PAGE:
About Pungent Taste in Ayurveda
Pungency is characterized by irritation, or sharp, spicy foods that irritate the mouth such as black pepper.
The Six Tastes: Pungent
Balance My Excess Sharpness / Pungency (Sharp Guna, Pungent Taste) $15.95 Pungent Recipes Pungent Ingredients Pungent Products
Balance My Excess Sharpness / Pungency (Sharp Guna, Pungent Taste)
Get the 45 minute presentation 'Balance My Excess Sharpness / Pungency (Sharp Guna, Pungent Taste)' given by Joyful Belly founder and director John Immel. This presentation will show you Ayurvedic essentials on fixing this imbalance, including diet, lifestyle, and herbal tips from Ayurveda. Price: $15.95
AYURVEDIC PERSPECTIVE ON PUNGENTspicy foods hot. Pungent spices stimulate by irritating the lining of the digestive tract and other membranes. Made of fire element, pungent taste is sharp and concentrated, fast acting and intense, spreading quickly to all tissues. Penetrating substances, like digestive enzymes, and anything that "penetrates" all tissues, like the nervous system and the blood, are pungent. Aggressive substances, like the immune system, and intelligent tissues, like the analytical centers of the brain, have pungency or sharpness. The forceful, constant contact of fire element penetrates, burns, ulcerates, cuts and cauterizes.
Types of PungentsBlack pepper and chilis are quintessential pungents. Hard liquor is pungent and burning. Sour taste, which increases secretions, is sharp but not pungent. At Joyful Belly we've lumped together pungent taste and the sharp quality because they share many similarities. Acrid is a subtype of pungent, used for foods that aren't spicy but have a burning sensation, like tobacco. Aromatic is a subtype of pungent reserved for herbs and spices that have a strong smell, like peppermint. Herbal resins like frankincense and myrrh have a distinct pungent taste as well.
Circulation & ImmunityThe body flushes pungent irritants by thinning the blood, dilating blood vessels, and increasing the heart rate. Pungent taste thus improves circulation, liquefies, softens, secretes, and flushes, breaking up and dissolving thick or hardened masses such as mucus. As it moves blood, pungent taste warms the liver, forcing it to work harder. Warming the liver is helpful if blood is cold and liver is stagnant. However, the surge of blood stimulated by pungent taste can overtax the liver's cleansing capacity if Pitta is already aggravated. Pungent taste stimulates courage and valor because blood flow is movement of . The immune system exists mainly in the blood. Therefore, good circulation, stimulated by ginger, black pepper, and other pungents helps improve immunity and resolve sore throats.
Pungent & KaphaPungent taste is the best taste for Kapha. Circulation increases heat, metabolism, and agni (digestive strength). It burns off all Kapha tissues, creating lightness. It helps the body sweat, clearing and flushing all secretions. It breaks up and dries mucus in the GI tract and in the lungs. It wakes up the sleepy Kapha mind and brings focus to mental activity.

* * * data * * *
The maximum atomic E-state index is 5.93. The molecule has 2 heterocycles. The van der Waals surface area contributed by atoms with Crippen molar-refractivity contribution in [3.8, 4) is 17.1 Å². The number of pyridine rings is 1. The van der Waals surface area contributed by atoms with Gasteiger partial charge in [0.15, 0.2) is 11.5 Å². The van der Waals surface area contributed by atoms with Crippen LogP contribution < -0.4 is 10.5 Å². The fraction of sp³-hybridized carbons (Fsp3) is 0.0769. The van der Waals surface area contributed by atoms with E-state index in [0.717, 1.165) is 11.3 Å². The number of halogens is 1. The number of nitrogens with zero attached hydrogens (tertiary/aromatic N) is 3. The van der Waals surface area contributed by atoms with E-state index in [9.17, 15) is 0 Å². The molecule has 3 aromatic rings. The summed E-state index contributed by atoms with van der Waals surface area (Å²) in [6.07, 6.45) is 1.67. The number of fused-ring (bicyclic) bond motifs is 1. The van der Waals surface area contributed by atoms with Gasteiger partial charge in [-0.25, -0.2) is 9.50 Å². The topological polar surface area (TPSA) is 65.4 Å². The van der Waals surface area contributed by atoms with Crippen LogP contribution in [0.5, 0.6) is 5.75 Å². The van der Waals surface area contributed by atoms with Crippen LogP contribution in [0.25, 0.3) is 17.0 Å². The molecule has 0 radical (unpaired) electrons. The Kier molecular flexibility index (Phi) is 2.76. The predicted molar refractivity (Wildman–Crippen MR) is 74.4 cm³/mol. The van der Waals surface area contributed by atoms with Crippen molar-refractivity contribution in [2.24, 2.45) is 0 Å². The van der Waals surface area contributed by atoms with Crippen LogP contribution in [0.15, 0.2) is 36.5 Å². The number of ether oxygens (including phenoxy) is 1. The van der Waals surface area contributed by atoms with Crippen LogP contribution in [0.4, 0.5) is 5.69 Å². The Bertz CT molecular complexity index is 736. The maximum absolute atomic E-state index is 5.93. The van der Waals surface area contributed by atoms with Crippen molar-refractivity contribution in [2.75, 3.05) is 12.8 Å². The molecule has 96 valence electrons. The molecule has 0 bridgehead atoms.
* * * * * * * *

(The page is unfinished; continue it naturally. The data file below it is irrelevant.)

Pungent & VataVata should be careful with excess use of pungent taste. A small amount of pungent taste warms Vata, but pungents should not be used to stimulate deficient organs. They increase Vata's already high metabolism, which burns fluids (ojas), causing tissues to dry out. Instead, nourishment is the best way to rebuild organ strength for Vata. Excess pungent taste overstimulates the Vata mind. Ginger, pippali, guduchi, and garlic are exceptions.
Pathological PungencyExcess sharpness and pungent taste aggravates Pitta and could lead to bleeding disorders, bruises, ulcers, inflammation, and rashes. After encouraging secretions, excess pungent taste leaves behind thirst and dryness, much as the hot sun dries the desert.
Treatment of Excess PungentsSweet, gooey foods coat and soothe excess pungency. Cooling demulcents like licorice ghee and shatavari are also indicated. Astringents like amalaki and arjuna cool inflammation.
INGREDIENTS WITH PUNGENT QUALITY
About the AuthorJohn Immel, the founder of Joyful Belly, teaches people how to have a healthy diet and lifestyle with Ayurveda. His approach to Ayurveda exudes a certain ease, which many find enjoyable and insightful. John also directs Joyful Belly's School of Ayurveda , which specializes in digestive tract pathology & Ayurvedic nutrition. John and his wife Natalie recently published Explore Your Hunger: A Guide to Hunger, Appetite & Food.
John's interest in Ayurveda and digestive tract pathology was inspired by a complex digestive disorder acquired from years of international travel, including his public service work in South Asia. John's commitment to the detailed study of digestive disorders reflects his zeal to get down to the roots of the problem. His hope and belief in the capacity of each & every client to improve their quality of life is nothing short of a personal passion. John's creativity in the kitchen and delight in cooking for others comes from his family oriented upbringing. In addition to his certification in Ayurveda, John holds a bachelor's degree in mathematics from Harvard University.
John enjoys sharing Ayurveda within the context of his Catholic roots, and finds Ayurveda gives him an opportunity to participate in the healing mission of the Church. Jesus expressed God's love by feeding and healing the sick. That kindness is the fundamental ministry of Ayurveda as well.